Notes: Park, Creamer disappointed in rough at Kraft

By Associated PressApril 2, 2014, 11:36 pm

RANCHO MIRAGE, Calif. – Defending champion Inbee Park and Singapore winner Paula Creamer were disappointed to see the short rough at the Kraft Nabisco Championship.

''It's a shame it's not 5 inches,'' Creamer said. ''Definitely, you can hit a 5-iron out of the rough if you do hit it in there. The greens, I'm sure, will get faster as the weekend comes around. They're so green. I've never seen this golf course so green and lush.''

The rough is only 2-3 inches, taking away a big advantage for straight hitters.

''This golf course, I think, definitely needs more rough,'' Park said. ''It's a major. We're used to seeing narrow fairways on this golf course. I still feel there is a rough still, but it's not as long. Even if you're in the rough, you can go at the green. Last few years you couldn't go at the green. You just had to punch it out.

''Obviously, how I've been striking the ball, I really want it to be longer. ... It opens up a little bit more to the field. A lot more players can win now.''

In Singapore, Creamer made a breaking, downhill 75-foot eagle putt on the second extra hole to beat Azahara Munoz in the HSBC Women's Champions.

''I get to show my kids that one day,'' Creamer said. ''When they say, 'I'm not cool,' I can say, 'I did this, though.'''

The victory was her 10th on the tour and first since the 2010 U.S. Women's Open.


STUCK IN SECOND: Third-ranked Stacy Lewis has five runner-up finishes since winning the Women's British Open in August.

''I definitely would have liked some more wins, especially in the last six months or so, but I feel like I'm moving in the right direction,'' said Lewis, the 2011 Kraft Nabisco winner for the first of her eight LPGA Tour titles.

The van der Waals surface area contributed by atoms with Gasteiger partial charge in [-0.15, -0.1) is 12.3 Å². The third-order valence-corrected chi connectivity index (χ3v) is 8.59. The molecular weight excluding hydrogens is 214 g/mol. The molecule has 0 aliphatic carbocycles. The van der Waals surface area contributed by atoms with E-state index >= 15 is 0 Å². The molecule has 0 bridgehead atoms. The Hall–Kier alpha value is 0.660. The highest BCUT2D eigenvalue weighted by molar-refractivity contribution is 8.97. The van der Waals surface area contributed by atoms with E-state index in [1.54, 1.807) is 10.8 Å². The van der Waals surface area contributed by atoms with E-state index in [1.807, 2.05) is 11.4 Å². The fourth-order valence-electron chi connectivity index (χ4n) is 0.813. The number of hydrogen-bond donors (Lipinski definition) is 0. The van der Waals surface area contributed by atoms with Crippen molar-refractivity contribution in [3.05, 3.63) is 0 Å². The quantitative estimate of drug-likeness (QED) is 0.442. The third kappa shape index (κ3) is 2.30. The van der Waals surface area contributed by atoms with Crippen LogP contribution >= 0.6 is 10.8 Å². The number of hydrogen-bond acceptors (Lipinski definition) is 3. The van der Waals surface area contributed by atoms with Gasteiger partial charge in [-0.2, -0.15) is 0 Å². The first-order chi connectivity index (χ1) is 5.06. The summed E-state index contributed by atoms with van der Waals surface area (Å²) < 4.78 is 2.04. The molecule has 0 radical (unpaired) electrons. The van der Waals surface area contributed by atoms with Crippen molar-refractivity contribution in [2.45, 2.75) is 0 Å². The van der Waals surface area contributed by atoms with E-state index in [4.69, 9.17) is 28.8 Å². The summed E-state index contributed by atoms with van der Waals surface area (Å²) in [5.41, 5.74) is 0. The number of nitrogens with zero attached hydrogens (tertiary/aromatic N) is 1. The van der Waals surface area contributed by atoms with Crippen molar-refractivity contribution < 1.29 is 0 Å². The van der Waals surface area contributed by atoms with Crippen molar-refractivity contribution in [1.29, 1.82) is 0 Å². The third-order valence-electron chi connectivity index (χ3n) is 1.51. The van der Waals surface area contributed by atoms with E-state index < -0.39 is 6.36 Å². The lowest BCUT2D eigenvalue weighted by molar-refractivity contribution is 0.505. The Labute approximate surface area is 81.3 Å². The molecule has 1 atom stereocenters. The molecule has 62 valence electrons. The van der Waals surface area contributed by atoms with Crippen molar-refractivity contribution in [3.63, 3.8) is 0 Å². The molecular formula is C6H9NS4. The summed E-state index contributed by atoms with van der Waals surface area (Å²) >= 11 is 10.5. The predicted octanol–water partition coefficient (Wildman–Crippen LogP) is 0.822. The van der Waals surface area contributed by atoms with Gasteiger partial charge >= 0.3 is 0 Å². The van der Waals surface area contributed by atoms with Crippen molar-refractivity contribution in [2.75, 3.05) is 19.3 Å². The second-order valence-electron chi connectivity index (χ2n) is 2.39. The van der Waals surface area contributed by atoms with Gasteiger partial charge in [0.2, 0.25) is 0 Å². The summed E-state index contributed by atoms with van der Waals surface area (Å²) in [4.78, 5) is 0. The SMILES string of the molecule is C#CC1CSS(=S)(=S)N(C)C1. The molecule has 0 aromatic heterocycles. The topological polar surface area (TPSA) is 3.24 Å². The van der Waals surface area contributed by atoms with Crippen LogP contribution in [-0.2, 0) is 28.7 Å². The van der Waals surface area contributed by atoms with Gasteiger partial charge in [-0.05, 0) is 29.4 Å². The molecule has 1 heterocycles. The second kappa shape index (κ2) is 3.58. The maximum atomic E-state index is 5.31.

The Texan has finished in the top 10 in 15 of the last 16 tournaments she has completed. After her top-10 streak ended at 13 with a tie for 40th in Singapore, she tied for second two weeks ago in Phoenix and tied for sixth last week in Carlsbad.

''Last week, I didn't feel like I played my best golf, but I still had a chance going into Sunday,'' Lewis said. ''That's what I'm really proud of.''

She has been thinking about the Kraft Nabisco for months.

''Probably in December, as soon as the year is over,'' Lewis said. ''I work all offseason to get ready for the majors and to be peaking at the right time, to get ready for this week.''


ANNIKA MAJOR AWARD: The major champion who earns the most points in the five major championships will receive the Rolex Annika Major Award.

Annika Sorenstam won 10 major titles during her Hall of Fame career.

''Who better than Annika Sorenstam to represent the best in performances, at the biggest events,'' LPGA Tour Commissioner Mike Whan said in announcing the award.

Points will be awarded to the top 10 at the five tournaments, with a victory worth 60 points, second 24, third 18, down to two for 10th.

Sorenstam was asked if she was responsible for requiring a player to win one the events to be eligible for the award.

''I had a little bit to do with that,'' Sorenstam said.

The winner will get $100,000 and a watch.


AMATEUR LINEUP: Nelly Korda, Bahamas winner Jessica Korda's 15-year-old sister, is one of nine amateurs in the field.

The younger Korda tied for 67th last summer in the U.S. Women's Open. Her father, former tennis star Petr Korda, is working as her caddie.